True West is open to interpretation, as are other Shepard works. The play's conceptual elasticity exacts a cost in terms of execution, however, and in this case those difficulties may be exacerbated by the typical pitfalls of an opening-night performance. Shepard has described his work as being concerned more with creating moods than with cleaving tightly to linear plots. While his plays move forward through a series of conflicts and complications, characters are also left to rattle around in the rhetorical "space" of the scene a bit longer than is typical in more conventional works.
As a result, pacing can flag, as it does here and there in the VSC production, particularly early on when the fraternal bond between Lee and Austin is at its weakest. While a degree of emotional distance is to be expected between brothers whose lives have followed such different courses, initially they do not come across convincingly as family members, even estranged ones. Later, when doors to their shared past have been kicked open, the men begin to convey a palpable connection to one another.
That turning point appears midway through the play. In the first scene following the intermission, we learn that, over a round of golf, film producer Saul Kimmer (Adam Cunningham), whom Austin has been courting with a script idea, has decided instead to take on a project Lee has pitched him - pushing Austin's script to the back burner. Suddenly, real stakes emerge. Austin tells Lee that his deal with Saul was his one clear shot at success. Lee, for his part, sees the deal with Saul as an opportunity to get the "old man" out of the poor house. Austin and Lee square off on both counts - sibling rivalry over a screenplay sale, and divergent views on how much sympathy and support their errant father deserves.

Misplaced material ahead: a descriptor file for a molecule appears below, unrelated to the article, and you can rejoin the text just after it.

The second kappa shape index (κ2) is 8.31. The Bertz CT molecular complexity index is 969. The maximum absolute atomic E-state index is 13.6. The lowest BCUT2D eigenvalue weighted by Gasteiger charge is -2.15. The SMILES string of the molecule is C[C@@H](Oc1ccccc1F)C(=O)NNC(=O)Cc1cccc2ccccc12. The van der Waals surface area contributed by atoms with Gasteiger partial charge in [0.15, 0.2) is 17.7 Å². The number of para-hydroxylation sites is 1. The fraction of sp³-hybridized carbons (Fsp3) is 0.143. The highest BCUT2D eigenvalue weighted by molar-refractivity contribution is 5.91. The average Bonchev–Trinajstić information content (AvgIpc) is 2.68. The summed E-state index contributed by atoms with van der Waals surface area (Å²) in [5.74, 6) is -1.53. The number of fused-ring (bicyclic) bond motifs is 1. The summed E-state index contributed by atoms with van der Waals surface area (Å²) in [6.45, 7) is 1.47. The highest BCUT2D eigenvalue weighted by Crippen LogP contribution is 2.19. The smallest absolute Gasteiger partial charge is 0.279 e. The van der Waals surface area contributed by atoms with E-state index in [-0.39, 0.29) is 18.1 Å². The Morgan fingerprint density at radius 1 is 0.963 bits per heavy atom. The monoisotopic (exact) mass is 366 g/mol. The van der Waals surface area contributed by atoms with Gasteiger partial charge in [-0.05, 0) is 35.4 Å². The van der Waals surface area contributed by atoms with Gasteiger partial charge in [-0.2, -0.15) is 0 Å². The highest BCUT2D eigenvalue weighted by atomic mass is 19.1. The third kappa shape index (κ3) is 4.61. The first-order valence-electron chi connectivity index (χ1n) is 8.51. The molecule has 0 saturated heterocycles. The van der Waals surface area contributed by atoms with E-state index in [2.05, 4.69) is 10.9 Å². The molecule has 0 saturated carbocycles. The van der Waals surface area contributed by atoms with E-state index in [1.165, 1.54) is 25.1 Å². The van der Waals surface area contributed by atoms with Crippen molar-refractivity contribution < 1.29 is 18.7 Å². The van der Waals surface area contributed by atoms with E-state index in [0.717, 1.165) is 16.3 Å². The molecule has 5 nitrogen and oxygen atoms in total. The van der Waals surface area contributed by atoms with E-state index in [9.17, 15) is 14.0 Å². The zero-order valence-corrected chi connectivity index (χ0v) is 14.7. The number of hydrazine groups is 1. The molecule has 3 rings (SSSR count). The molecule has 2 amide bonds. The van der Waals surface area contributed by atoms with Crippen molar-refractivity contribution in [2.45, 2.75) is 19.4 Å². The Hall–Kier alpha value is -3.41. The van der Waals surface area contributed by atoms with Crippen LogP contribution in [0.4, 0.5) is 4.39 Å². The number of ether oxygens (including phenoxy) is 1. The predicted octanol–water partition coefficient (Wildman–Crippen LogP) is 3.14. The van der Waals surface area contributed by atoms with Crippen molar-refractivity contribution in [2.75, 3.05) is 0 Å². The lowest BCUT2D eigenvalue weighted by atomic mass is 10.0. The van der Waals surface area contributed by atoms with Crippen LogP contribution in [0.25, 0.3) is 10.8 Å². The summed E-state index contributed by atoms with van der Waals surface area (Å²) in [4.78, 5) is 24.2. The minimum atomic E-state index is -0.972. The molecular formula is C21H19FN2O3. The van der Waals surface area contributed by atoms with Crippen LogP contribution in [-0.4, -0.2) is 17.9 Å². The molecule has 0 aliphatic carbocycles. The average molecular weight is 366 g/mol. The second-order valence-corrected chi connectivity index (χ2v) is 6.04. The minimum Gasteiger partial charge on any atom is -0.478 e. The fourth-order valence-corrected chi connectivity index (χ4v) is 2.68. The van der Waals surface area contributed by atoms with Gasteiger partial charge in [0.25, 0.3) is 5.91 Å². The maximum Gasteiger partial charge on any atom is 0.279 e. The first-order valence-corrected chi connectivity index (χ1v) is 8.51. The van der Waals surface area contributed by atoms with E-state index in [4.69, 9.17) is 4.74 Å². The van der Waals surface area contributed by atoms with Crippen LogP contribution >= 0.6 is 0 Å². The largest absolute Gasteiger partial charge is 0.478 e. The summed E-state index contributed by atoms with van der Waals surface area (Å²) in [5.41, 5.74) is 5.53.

These conflicts ignite something more closely resembling family dysfunction, and the interplay between Lee and Austin becomes more complex. The scenes that follow include some of the best acting in the show, enhanced by Paul Ugalde's fight choreography, but the playwright's tolerance for loosely structured plots sometimes detracts from the kinetic energy. Still, some reversals add irony and humor to the action, such as when Austin starts boozing in the manner of his brother. Rising to a dare from Lee, he goes on a toaster-robbing rampage through his mother's neighborhood - then proceeds to make about a dozen pieces of toast simultaneously.
Not even the soothing aroma of toast can make Lee and Austin put down their dukes and work out their differences reasonably. When Mom, played by Ruth Wallman, returns home early from an Alaska tour, she catches her boys in the midst of making a first-rate mess. For the first few beats following her entrance, Wallman's Mom almost seems to have wandered into the wrong play. Her muted response to the condition of her home strikes an absurdist note, reminiscent of Shepard's earliest plays. Mom's choice not to acknowledge the plainly evident destruction, however, jibes with the play's theme of a landscape altered beyond recognition. And the levity she brings to the moment is welcome in the aftermath of so much shoving and shouting. Wallman carries the scene with confidence and quirky charm.
But Mom doesn't hang around long, and her departure leaves us with two brothers still locked in territorial battle. The turf they're fighting over has changed in the course of the play. Lee and Austin now stand, like Beckett's characters in Waiting for Godot, on a tract of land lost on the margins of the map. The West has vanished. Only the frontier of family memory remains. It's a wild trail to ride, but, in the VSC production, it's a journey worth a little saddle soreness.